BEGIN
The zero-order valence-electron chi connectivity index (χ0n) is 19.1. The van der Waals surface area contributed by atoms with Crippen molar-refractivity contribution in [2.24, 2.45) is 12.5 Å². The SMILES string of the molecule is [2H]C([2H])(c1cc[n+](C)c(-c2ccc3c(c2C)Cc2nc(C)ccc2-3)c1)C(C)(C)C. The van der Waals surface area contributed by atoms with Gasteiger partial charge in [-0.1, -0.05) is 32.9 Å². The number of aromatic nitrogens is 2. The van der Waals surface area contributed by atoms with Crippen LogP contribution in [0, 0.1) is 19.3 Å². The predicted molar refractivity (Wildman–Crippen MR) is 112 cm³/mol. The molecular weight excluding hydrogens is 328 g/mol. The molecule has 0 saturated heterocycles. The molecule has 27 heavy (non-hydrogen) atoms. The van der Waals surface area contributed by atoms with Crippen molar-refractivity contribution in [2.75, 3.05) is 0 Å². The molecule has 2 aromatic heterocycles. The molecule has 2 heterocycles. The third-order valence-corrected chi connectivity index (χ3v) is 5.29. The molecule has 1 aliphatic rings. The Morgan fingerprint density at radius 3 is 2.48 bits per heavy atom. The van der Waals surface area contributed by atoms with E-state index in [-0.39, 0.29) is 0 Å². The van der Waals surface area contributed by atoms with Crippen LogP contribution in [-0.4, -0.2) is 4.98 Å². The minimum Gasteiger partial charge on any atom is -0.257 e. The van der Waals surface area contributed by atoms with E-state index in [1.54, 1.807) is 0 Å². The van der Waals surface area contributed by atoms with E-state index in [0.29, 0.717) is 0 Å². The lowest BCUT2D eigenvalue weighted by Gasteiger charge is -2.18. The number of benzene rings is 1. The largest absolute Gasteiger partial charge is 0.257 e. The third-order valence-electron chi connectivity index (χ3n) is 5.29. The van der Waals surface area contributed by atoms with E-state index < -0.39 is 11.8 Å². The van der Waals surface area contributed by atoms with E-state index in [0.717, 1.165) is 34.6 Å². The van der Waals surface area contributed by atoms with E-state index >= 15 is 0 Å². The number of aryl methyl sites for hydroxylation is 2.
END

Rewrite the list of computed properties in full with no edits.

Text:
The zero-order valence-electron chi connectivity index (χ0n) is 19.1. The van der Waals surface area contributed by atoms with Crippen molar-refractivity contribution in [2.24, 2.45) is 12.5 Å². The SMILES string of the molecule is [2H]C([2H])(c1cc[n+](C)c(-c2ccc3c(c2C)Cc2nc(C)ccc2-3)c1)C(C)(C)C. The van der Waals surface area contributed by atoms with Gasteiger partial charge in [-0.1, -0.05) is 32.9 Å². The number of aromatic nitrogens is 2. The van der Waals surface area contributed by atoms with Crippen LogP contribution in [0, 0.1) is 19.3 Å². The predicted molar refractivity (Wildman–Crippen MR) is 112 cm³/mol. The molecular weight excluding hydrogens is 328 g/mol. The molecule has 0 saturated heterocycles. The molecule has 27 heavy (non-hydrogen) atoms. The van der Waals surface area contributed by atoms with Crippen molar-refractivity contribution in [2.75, 3.05) is 0 Å². The molecule has 2 aromatic heterocycles. The molecule has 2 heterocycles. The third-order valence-corrected chi connectivity index (χ3v) is 5.29. The molecule has 1 aliphatic rings. The Morgan fingerprint density at radius 3 is 2.48 bits per heavy atom. The van der Waals surface area contributed by atoms with E-state index in [-0.39, 0.29) is 0 Å². The van der Waals surface area contributed by atoms with Crippen LogP contribution in [-0.4, -0.2) is 4.98 Å². The minimum Gasteiger partial charge on any atom is -0.257 e. The van der Waals surface area contributed by atoms with E-state index in [1.54, 1.807) is 0 Å². The van der Waals surface area contributed by atoms with E-state index in [0.29, 0.717) is 0 Å². The lowest BCUT2D eigenvalue weighted by Gasteiger charge is -2.18. The number of benzene rings is 1. The largest absolute Gasteiger partial charge is 0.257 e. The third-order valence-electron chi connectivity index (χ3n) is 5.29. The van der Waals surface area contributed by atoms with E-state index < -0.39 is 11.8 Å². The van der Waals surface area contributed by atoms with E-state index in [0.717, 1.165) is 34.6 Å². The van der Waals surface area contributed by atoms with E-state index >= 15 is 0 Å². The number of aryl methyl sites for hydroxylation is 2.